1. The predecessor of defendants Nos. 1 to 6 obtained a permanent tenure from the plaintiff. One of the conditions of the lease was that the defendants should not transfer the tenure and that if they did, the plaintiff should be entitled to re-enter. Eventually, the defendants sold the tenure to defendant No. 7. The plaintiff brought the present suit for ejectment and in accordance with the terms of Section 155 of the Bengal Tenancy Act, he, specified the sum of Rs. 566-4 as reasonable compensation for the breach of the condition.
2. The Munsif found that the breach was not capable of remedy; but he found that a sum of Rs. 250 would be reasonable compensation for the breach of the condition. He allowed the defendants a fortnight's time within which to pay that sum, failing which the plaintiff was to get Khas possession. He also directed that the defendant No. 7 would be recognised as the plaintiff's tenant. The plaintiff appealed. The Subordinate Judge, while agreeing that the breach of contract was not capable of remedy, set aside the decree of the Munsif and directed that the plaintiff should get khas possession of the tenure by ejecting the defendants. He also made an order for re-payment of Rs. 250, which had been deposited in accordance with the Munsif's decree, by defendant No. 7. The sufficiency of the sum awarded as compensation was not questioned.
3. The present appeal is by defendant No. 4 and is based on the ground that, under Section 155, the tenant was entitled to protection on deposit of the amount found to be reasonable compensation. Against this view, it is argued that Section 155 does not apply and that the section is intended to apply only where the breach is capable of remedy or of compensation in money.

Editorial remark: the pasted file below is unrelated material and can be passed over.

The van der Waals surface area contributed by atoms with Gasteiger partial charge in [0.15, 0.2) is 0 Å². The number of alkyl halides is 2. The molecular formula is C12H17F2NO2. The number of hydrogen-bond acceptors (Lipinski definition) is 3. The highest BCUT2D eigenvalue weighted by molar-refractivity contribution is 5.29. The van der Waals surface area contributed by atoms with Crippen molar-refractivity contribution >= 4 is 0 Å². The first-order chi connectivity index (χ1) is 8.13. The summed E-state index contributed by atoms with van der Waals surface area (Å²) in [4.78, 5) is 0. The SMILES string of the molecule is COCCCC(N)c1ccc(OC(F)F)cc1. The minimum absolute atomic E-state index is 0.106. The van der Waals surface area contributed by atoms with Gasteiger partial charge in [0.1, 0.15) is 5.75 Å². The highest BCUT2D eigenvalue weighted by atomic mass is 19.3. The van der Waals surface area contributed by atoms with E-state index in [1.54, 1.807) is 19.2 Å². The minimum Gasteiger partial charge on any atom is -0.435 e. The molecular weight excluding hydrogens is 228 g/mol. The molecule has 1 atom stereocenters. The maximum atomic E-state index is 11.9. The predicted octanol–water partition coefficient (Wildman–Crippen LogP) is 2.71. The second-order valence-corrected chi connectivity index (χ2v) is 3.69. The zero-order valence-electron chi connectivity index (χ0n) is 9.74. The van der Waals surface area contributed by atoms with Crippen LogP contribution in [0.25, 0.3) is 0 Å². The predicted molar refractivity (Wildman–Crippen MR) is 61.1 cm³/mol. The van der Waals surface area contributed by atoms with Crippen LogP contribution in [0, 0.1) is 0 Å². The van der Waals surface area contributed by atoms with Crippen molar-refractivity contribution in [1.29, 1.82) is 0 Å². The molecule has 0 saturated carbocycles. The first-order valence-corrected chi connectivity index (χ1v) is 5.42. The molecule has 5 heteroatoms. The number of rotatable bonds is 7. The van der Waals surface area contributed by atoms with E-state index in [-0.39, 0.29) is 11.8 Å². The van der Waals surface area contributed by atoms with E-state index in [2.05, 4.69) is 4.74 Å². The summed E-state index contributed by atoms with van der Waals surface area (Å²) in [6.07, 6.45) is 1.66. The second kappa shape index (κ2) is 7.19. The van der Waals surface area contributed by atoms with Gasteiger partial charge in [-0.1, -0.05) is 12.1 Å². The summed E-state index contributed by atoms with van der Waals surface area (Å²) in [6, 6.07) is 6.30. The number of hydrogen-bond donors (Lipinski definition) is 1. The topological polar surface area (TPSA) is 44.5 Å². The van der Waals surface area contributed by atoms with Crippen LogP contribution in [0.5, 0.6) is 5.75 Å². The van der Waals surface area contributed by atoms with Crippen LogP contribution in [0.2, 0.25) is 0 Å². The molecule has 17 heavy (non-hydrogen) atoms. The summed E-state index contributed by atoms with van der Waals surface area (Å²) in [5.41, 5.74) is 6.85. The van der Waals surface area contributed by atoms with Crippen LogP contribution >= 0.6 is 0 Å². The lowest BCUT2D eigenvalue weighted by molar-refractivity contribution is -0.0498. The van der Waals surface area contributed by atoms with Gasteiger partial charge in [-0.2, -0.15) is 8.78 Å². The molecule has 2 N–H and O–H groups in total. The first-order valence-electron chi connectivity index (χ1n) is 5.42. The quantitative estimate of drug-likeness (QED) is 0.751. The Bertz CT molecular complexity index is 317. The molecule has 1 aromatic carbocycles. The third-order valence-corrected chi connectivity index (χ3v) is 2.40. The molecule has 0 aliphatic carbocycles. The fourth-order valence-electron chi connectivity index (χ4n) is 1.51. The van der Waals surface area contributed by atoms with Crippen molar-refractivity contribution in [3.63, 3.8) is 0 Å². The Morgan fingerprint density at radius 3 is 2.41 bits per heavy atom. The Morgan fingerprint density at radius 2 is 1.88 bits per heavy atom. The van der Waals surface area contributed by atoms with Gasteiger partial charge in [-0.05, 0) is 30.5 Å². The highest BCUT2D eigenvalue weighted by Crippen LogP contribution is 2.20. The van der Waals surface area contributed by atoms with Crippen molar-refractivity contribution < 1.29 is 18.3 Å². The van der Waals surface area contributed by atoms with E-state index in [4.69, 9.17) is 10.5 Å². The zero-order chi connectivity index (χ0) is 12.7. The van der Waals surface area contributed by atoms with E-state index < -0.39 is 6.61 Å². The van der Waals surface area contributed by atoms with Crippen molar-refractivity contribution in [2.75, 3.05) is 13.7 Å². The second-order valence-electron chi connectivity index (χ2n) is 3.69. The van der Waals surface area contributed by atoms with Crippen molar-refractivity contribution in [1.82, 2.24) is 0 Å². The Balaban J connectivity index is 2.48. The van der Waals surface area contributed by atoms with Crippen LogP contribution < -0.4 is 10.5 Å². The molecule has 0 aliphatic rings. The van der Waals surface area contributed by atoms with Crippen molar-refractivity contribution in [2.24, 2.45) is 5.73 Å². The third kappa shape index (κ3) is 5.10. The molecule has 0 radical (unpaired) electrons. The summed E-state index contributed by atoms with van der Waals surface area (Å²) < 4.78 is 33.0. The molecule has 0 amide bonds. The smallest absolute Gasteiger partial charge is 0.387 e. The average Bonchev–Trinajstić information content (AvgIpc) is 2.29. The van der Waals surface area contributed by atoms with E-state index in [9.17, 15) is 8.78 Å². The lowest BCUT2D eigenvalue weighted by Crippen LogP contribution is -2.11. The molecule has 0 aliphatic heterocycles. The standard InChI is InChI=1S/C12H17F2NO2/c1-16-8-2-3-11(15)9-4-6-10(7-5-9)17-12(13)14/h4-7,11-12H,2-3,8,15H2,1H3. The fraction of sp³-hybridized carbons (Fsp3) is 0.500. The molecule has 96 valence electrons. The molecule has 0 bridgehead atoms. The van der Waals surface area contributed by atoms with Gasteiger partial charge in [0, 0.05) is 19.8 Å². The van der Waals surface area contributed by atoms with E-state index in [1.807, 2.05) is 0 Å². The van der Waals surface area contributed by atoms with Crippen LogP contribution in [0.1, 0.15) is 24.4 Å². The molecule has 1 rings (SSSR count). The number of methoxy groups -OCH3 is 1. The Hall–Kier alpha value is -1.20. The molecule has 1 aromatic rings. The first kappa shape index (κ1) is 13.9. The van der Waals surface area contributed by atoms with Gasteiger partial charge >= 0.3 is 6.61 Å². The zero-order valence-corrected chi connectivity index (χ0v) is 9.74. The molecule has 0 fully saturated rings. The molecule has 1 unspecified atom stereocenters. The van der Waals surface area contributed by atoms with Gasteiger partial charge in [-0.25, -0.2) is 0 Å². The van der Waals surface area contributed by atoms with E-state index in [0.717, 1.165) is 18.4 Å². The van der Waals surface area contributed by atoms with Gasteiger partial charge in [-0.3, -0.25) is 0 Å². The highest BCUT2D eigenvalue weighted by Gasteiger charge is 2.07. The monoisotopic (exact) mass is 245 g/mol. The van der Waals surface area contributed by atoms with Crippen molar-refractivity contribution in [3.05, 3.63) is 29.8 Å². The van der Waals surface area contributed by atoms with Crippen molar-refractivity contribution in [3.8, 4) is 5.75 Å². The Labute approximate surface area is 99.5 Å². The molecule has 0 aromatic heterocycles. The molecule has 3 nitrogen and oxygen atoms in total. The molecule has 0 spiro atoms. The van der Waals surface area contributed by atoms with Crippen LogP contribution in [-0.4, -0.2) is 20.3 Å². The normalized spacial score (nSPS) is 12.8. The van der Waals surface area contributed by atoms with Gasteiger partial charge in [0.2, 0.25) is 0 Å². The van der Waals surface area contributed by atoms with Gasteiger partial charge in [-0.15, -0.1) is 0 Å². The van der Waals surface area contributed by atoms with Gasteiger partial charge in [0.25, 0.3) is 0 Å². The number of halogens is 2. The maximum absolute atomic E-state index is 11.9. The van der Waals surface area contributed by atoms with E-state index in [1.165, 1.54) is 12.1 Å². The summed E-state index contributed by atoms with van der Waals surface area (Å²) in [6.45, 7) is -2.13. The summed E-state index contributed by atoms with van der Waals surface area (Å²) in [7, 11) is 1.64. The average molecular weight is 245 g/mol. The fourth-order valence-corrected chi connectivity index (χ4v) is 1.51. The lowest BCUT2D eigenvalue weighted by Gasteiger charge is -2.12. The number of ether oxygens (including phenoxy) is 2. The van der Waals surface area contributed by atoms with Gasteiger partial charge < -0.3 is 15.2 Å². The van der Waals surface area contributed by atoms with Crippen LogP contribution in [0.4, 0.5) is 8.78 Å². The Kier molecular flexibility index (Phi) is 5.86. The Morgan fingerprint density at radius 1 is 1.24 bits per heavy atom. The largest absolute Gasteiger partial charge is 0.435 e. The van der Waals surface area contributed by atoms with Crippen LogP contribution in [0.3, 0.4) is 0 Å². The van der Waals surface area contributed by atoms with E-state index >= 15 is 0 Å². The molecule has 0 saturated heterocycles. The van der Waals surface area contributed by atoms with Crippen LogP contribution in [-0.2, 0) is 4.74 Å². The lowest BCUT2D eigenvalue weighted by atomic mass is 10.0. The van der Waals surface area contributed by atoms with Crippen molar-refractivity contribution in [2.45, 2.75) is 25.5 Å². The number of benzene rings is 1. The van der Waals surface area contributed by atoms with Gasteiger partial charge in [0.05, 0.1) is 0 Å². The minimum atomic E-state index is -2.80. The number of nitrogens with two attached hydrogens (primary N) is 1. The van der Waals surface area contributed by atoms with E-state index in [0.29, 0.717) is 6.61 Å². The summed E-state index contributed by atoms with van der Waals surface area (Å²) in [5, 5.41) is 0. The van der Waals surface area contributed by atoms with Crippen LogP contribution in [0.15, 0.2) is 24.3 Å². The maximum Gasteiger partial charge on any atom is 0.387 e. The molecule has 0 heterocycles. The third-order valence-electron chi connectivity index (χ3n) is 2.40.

4. The terms of Section 155 seem to be clear. That section provides that a suit for the ejectment of a tenant on the ground that he has broken a condition on breach of which he is, under the terms of a contract between him and the landlord, liable to ejectment, shall not be entertained unless the landlord has served in the prescribed manner a notice on the tenant specifying the particular breach complained of, and where the breach is capable of remedy, requiring the tenant to remedy the same, and in any case to pay reasonable compensation for the breach, and the tenant has failed to comply within a reasonable time with that request. The scope of the section seems to be that in every case, whether the breach is or is not capable of remedy, the notice has to specify reasonable compensation for the breach; and in accordance with Sub-section (2) of the section, a decree passed in favour of a landlord in any such suit shall declare the amount of compensation which would reasonably be payable to the plaintiff for the breach and whether in the opinion of the Court the breach is capable of remedy, and shall fix a period during which it shall be open to the defendant to pay the amount to the plaintiff and where the breach is declared to be capable of remedy, to remedy the same. The result seems to be that if the breach is capable of remedy, it must be remedied, but whether it is capable of remedy or not, a sum is to be specified by the Court which would be reasonable compensation for the breach, and it is only if the tenant fails to deposit that sum within the time given, that the landlord can have his decree for ejectment. This view of the meaning of the section seems to be in accordance with the view taken in the case of Pershad Singh v. Ram Pertab Roy 22 C. 77.